Injuries are the bane of many triathletes’ existence. If they become chronic, out of desperation athletes may pursue alternative therapies in the hopes of finding something that will help. For the second part of this continuing series on non-traditional treatments for common injuries, I look at platelet-rich plasma or ‘PRP’. If you want to check out part one in which I addressed steroid injections, click here.
The Process Behind PRP
PRP has been investigated since the mid-1980’s. The rationale for its use is rooted in our understanding of the physiology of injury and healing. Unfortunately, in many types of tissues, especially in tissues prone to chronic injuries such as ligaments and cartilage, blood flow is very poor. This makes the repair process exceedingly slow as the oxygen, nutrients and mediators of tissue healing are not adequately available.
After an acute injury, the process of tissue repair occurs in three distinct phases: there is the inflammation phase, the proliferation phase and finally, the remodeling phase. The progression within these phases and from one phase to another is regulated by locally expressed chemicals called cytokines and growth factors. It has long been known that platelets, a component of the blood that plays an important role in blood clotting, also have a very high concentration of many of the same cytokines and growth factors that are necessary for tissue repair.
What, the researchers thought, would happen if we concentrated platelets and simply injected them into injured tissue?
Researchers struck on the idea that an external source of some of these elements, injected into the area of injury, might enhance the healing process. Initial studies were performed on lab animals and the results were pretty encouraging. In mice, rats and rabbits, the use of concentrated platelet solutions seemed to promote healing to injured ligaments and tendons as well as muscles. These results spurred the development of human trials.
Best Tendon Use Cases for PRP
The most compelling evidence for the use of PRP comes from patients who have lateral epicondylitis (tennis elbow). While this is not a common triathlon injury, it is still the injury where PRP has shown the best results. In several well-designed studies, patients treated with PRP were 25% more likely to see improvement in pain than those without PRP. PRP also served patients better than injections with local anesthetics or steroids.
Triathletes are much more likely to sustain injuries to their tendons. The patellar tendon is frequently a source of chronic pain, for example in the condition called jumper’s knee. In studies addressing these types of cases, PRP did show promise by virtue of decreasing symptoms of tendinopathy in the short term. However, in the moderate-to-long term, there was no difference between patients treated with PRP and those treated without it.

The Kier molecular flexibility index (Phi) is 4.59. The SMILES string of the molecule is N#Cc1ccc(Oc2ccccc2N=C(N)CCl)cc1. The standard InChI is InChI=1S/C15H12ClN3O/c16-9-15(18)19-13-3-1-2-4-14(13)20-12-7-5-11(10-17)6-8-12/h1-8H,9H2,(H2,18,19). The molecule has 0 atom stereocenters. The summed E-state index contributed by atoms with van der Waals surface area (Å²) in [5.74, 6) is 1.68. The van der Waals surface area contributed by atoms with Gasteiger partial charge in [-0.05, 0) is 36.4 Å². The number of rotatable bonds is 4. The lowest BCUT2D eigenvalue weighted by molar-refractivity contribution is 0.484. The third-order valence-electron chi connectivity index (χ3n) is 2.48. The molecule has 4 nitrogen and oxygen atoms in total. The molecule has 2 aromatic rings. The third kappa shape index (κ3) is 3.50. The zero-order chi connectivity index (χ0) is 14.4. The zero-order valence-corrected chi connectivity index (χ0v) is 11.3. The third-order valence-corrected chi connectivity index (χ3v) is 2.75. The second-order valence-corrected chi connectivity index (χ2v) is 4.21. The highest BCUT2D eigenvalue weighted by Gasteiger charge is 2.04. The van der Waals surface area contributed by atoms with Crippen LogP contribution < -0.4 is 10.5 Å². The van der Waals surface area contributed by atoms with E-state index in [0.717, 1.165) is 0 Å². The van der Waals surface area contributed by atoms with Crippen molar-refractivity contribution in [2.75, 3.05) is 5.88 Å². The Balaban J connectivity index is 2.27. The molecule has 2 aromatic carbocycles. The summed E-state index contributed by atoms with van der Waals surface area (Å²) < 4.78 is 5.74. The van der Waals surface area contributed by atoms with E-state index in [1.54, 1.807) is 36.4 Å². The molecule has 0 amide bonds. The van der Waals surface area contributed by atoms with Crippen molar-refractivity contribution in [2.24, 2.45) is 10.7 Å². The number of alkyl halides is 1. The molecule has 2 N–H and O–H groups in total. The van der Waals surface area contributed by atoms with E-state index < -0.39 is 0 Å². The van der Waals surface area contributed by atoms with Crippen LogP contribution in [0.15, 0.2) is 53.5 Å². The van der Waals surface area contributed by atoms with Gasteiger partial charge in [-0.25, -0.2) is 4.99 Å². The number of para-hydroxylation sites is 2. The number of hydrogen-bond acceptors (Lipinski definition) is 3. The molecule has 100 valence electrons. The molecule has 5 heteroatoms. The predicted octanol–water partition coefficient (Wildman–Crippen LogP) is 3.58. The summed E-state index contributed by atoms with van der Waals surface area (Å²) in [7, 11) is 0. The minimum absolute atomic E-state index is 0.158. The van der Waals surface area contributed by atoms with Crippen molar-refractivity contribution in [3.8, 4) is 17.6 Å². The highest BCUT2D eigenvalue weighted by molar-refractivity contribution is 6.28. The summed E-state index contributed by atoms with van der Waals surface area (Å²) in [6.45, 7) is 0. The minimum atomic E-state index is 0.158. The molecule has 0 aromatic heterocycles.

Tendinopathy Cases When PRP Falls Short
Another common injury that triathletes suffer from is Achilles tendinopathy. In this case, the evidence has been quite consistent. Researchers have studied the use of PRP to augment surgical repair of Achilles tendon rupture and so far the results have been disappointing showing no benefit at all.
Plantar fasciitis is another frustrating injury for triathletes as it is resistant to most therapies. As I mentioned in the first article, steroid injections may be of some benefit in these cases, but there is an increased risk of fascial rupture. Studies of PRP show equivocal results for plantar fasciitis but indicate some equivalence with steroids in terms of symptom relief. Given the lower incidence of adverse effects, the use of PRP is not a bad idea though it should not be viewed as a catch-all solution.
Finally, rotator cuff tendinitis, a common affliction amongst older triathletes as a result of swimming overuse, has also not shown benefit from PRP. That being said, there is so much variability in how PRP is used, this may change once some consistency in testing is established. For now though, PRP cannot be recommended for this indication based on current evidence.
Additional Non-Tendon Use Cases
Beyond tendinopathies, there are other cases where PRP has been studied and there too the evidence has been positive in some cases, negative in others or mixed.
Osteoarthritis of the knee is not helped by steroid injections but there is some research to suggest that PRP may be beneficial for patients. To date, there is nothing that clearly demonstrates that PRP can restore function. However, some studies show that patients with PRP report improvements in pain and function compared to other kinds of treatment modalities. Long-term benefits have yet to be reported.
The final area with a robust body of research for the use of PRP is in acute injuries such as sprains of the ankle and muscular strains or tears. In both cases, PRP has not been shown to be an effective solution to restore function or reduce pain.
To sum up all of the evidence cited, PRP just has one clear-cut success story: the treatment of tennis elbow. There is likely benefit for its use in osteoarthritis of the knee as well, but beyond this, the benefits become rapidly tenuous and far from certain.
In the next article, I’ll look at dry needling. Until then, train hard, train healthy
- Martínez-Martínez A, Ruiz-Santiago F, García-Espinosa J. Platelet-rich plasma: Myth or reality? Radiol (English Ed. 2018;60(6):465-475. doi:10.1016/j.rxeng.2018.08.001
- Wu PIK, Diaz R, Borg-Stein J. Platelet-Rich Plasma. Phys Med Rehabil Clin N Am. 2016;27(4):825-853. doi:10.1016/j.pmr.2016.06.002
- Hamid MSA, Yusof A, Mohamed Ali MR. Platelet-rich plasma (PRP) for acute muscle injury: A systematic review. PLoS One. 2014;9(2):1-7. doi:10.1371/journal.pone.0090538
- Le ADK, Enweze L, DeBaun MR, Dragoo JL. Current Clinical Recommendations for Use of Platelet-Rich Plasma. Curr Rev Musculoskelet Med. 2018;11(4):624-634. doi:10.1007/s12178-018-9527-7